BRUSSELS—Yahoo Inc. Friday rolled out a new system in the U.K. for letting Web users opt out of allowing websites to collect information about their Internet habits. The move is an effort to comply with a new European Union law mandating user consent before collecting data about Internet users’ identities and habits via small tracking files known as “cookies.”
The Sunnyvale, Calif.-based firm is placing small icons tagged “AdChoices” in the upper right-hand corner of ads. Clicking on them provides users with information about Yahoo’s advertising business and the chance to decline to let Yahoo and third-party sites place cookies on their computers.
With many in the tech industry confused about how exactly the 2009 law will be enforced in Europe—only a tiny minority of EU countries have written it into their national legislations ahead of a May deadline—Yahoo’s pilot scheme, already in place elsewhere, is seen as a bellwether.
At stake, say people in the tech industry, is the functioning of Europe’s Internet-advertising industry, worth some $20 billion in ad spending last year.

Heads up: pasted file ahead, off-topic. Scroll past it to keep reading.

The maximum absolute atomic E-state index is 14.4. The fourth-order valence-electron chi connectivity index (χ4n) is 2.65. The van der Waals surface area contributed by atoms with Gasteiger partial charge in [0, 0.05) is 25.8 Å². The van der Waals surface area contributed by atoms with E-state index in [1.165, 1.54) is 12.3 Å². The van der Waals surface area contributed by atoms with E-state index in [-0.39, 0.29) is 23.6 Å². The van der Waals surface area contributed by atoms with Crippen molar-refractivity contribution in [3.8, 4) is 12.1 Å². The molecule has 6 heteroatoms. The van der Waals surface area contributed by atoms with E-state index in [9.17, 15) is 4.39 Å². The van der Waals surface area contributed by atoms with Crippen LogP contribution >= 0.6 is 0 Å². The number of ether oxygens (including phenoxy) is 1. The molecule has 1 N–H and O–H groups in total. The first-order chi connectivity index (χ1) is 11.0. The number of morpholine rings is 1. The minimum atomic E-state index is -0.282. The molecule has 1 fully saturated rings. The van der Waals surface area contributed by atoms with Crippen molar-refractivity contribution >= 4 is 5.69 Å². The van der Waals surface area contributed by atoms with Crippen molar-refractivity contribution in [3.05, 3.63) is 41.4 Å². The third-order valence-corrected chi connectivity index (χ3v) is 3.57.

Continues at: Yahoo Rolls Out System for User Consent on Cookies – WSJ.com.
- Cookies and the age old privacy discussion (digitalponderings.com)
- Yahoo opens window on targeting adverts (ft.com)
- New EU cookie law threatens to annoy users and send startups packing (thenextweb.com)
- New EU Net Rules Set To Make Cookies Crumble (yro.slashdot.org)
- New Internet Rules for Cookies in Europe (tjantunen.com)
- Big Brother Google and Yahoo! Too (growmap.com)
- Europe’s Cookie-Cutting Plan (technologyreview.in)
- Users’ consent required by websites tracking cookies on Internet (news.bioscholar.com)